A great creative idea, well told (one that engages emotion, is remembered, is tied to the brand), and delivered to the right audience – is the key to success.
Mobile devices aren’t just everywhere, they’re ever-present. Rarely more than an arms-length away and increasingly a distraction to every facet of our lives: at work and on the go and at the dinner table and at dinner parties. With 96% of adults in the U.S. with access to a smartphone in 2016, you probably don’t have to work too hard to conjure up a favorite mental image, illustration or anecdote of the myriad consequences of our always plugged-in lifestyle.
For marketers, this relatively new behavior poses significant questions, particularly with respect to their biggest form of mass communication: TV advertising. As second screen devices become more ingrained in our lives and as more households include multiple devices as part of their regular viewing behavior, what is their influence on TV viewing behavior? Further, how do you break through and connect with effective advertising in the age of distraction?
Effective advertising sells and builds brands over the long term. But creating a successful campaign is complex. It requires that you marry the right media plan (right people, right time, right frequency, right context) with the right creative. Optimizing both factors is critical because the best media plan paired with poor creative, or a great creative that is never seen, is a recipe for failure (and millions of wasted dollars). But when you get it right, the payoff is huge.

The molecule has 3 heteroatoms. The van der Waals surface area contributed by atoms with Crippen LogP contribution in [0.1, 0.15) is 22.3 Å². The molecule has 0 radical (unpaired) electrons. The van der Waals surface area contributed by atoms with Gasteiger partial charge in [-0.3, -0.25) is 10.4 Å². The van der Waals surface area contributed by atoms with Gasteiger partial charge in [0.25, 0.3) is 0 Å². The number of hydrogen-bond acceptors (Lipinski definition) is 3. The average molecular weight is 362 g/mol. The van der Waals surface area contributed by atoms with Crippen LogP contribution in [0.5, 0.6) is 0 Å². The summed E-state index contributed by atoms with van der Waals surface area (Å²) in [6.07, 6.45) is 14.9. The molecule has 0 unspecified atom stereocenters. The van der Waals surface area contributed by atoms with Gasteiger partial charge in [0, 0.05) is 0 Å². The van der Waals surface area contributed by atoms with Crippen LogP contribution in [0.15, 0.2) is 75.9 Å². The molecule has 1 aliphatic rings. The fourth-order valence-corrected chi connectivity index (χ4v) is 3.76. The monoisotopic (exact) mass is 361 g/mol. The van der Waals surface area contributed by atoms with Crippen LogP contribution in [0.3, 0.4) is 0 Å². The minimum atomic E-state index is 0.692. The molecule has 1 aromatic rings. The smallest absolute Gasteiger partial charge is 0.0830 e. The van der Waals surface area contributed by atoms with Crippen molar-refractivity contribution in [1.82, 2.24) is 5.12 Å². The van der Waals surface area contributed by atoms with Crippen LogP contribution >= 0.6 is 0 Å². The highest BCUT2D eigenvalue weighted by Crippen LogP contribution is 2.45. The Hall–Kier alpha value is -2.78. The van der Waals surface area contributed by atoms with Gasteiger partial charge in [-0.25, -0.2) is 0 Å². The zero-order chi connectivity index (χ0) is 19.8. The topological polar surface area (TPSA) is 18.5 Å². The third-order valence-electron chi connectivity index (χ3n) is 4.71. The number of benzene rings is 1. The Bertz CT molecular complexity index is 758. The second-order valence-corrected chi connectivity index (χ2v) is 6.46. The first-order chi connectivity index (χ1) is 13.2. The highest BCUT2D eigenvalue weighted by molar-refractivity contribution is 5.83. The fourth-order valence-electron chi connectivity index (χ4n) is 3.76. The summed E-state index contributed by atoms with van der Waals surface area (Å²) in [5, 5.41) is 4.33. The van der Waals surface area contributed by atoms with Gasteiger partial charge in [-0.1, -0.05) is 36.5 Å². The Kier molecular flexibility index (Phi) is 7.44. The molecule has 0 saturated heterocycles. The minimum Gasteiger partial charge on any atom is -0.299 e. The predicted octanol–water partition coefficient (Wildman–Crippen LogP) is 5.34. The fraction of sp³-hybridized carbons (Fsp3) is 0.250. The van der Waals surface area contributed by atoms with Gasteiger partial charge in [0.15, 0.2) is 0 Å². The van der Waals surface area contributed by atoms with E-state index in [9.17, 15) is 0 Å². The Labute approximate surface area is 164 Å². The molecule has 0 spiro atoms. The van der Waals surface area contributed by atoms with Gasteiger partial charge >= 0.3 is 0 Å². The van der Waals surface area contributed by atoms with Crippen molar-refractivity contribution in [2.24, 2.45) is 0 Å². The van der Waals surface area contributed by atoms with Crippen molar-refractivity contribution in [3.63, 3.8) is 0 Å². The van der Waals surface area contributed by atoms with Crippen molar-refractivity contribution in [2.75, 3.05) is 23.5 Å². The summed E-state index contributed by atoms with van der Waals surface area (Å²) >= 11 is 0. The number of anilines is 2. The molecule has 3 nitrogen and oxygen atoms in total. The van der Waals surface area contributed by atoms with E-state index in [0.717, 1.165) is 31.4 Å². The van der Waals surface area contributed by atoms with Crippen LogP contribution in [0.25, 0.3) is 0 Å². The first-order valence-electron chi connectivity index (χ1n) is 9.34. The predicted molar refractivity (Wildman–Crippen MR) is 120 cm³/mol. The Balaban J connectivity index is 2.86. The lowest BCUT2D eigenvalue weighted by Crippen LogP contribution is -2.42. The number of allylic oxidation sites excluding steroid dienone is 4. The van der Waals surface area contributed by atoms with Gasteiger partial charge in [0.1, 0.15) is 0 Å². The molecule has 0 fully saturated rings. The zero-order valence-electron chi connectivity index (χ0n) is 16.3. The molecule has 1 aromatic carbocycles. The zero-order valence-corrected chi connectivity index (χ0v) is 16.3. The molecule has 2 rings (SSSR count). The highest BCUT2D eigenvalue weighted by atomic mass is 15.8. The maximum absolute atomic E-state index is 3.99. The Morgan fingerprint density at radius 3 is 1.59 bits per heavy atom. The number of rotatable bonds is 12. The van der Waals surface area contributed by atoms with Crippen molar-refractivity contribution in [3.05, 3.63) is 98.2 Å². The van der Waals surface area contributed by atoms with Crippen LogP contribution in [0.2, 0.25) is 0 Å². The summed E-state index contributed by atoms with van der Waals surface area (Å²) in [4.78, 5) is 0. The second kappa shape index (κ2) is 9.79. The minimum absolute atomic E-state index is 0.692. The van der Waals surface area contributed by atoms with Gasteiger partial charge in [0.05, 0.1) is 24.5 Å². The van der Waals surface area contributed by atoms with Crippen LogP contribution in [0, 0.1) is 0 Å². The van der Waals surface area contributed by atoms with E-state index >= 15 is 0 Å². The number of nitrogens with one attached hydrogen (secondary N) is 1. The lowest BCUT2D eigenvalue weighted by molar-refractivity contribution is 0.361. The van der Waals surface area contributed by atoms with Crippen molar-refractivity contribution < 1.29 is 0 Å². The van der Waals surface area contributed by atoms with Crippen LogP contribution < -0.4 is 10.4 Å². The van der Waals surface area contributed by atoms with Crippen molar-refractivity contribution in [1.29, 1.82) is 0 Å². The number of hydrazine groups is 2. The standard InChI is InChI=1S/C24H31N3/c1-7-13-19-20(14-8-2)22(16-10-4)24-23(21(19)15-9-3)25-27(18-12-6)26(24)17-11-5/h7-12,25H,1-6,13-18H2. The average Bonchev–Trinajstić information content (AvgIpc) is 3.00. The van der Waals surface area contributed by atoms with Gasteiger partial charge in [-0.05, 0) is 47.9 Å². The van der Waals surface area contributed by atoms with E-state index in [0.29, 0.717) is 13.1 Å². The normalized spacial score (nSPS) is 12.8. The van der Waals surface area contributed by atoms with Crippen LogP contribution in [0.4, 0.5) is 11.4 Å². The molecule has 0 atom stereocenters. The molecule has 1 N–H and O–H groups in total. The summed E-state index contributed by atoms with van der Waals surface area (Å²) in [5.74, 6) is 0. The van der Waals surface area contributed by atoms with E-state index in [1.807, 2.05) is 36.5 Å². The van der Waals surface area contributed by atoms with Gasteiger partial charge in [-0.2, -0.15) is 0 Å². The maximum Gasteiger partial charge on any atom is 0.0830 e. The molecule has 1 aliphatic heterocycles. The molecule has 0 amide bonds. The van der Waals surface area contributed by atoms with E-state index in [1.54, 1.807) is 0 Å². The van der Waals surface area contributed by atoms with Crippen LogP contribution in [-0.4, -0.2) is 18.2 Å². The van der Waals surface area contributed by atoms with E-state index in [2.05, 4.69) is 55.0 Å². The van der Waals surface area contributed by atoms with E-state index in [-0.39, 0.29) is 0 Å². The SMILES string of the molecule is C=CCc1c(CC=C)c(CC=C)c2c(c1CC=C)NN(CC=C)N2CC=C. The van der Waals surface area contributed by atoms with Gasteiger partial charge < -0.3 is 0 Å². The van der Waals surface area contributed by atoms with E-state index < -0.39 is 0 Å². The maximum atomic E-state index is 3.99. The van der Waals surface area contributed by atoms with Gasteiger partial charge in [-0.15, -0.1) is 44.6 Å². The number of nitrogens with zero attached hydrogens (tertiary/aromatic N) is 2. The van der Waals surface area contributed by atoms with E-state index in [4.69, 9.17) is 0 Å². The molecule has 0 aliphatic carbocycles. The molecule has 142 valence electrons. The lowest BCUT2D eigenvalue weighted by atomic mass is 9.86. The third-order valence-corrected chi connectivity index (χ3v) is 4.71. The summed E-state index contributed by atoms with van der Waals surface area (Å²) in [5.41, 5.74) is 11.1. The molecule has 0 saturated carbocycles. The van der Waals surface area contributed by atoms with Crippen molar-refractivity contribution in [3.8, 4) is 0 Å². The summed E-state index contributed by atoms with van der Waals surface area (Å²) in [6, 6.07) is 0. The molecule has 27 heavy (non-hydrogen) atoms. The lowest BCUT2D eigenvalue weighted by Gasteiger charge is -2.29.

While there has been much recent discussion about optimizing media – programmatic buying, targeting, recency, and more – there has been less discussion about optimizing creative, despite the evidence that creative may be the single-most important factor in a campaign’s success. A great creative idea, well told (one that engages emotion, is remembered, is tied to the brand), and delivered to the right audience – is the key to success.
To gain real insights, we need methods that do not depend on what consumers can’t provide, but rather on what they can. Non-conscious, unbiased, neurobiological based responses. Consumer neuroscience delivers insights that go deeper than asking someone a question or having them fill out a survey.
Join us at the 2017 Mid-Atlantic Spring Symposium where I will share recent insights and case studies exploring how consumers respond to content and advertising on TV and digital platforms, how distraction impacts content & advertising consumption, and how individuals respond to advertising on digital platforms.
 Nielsen Social Media Report 2016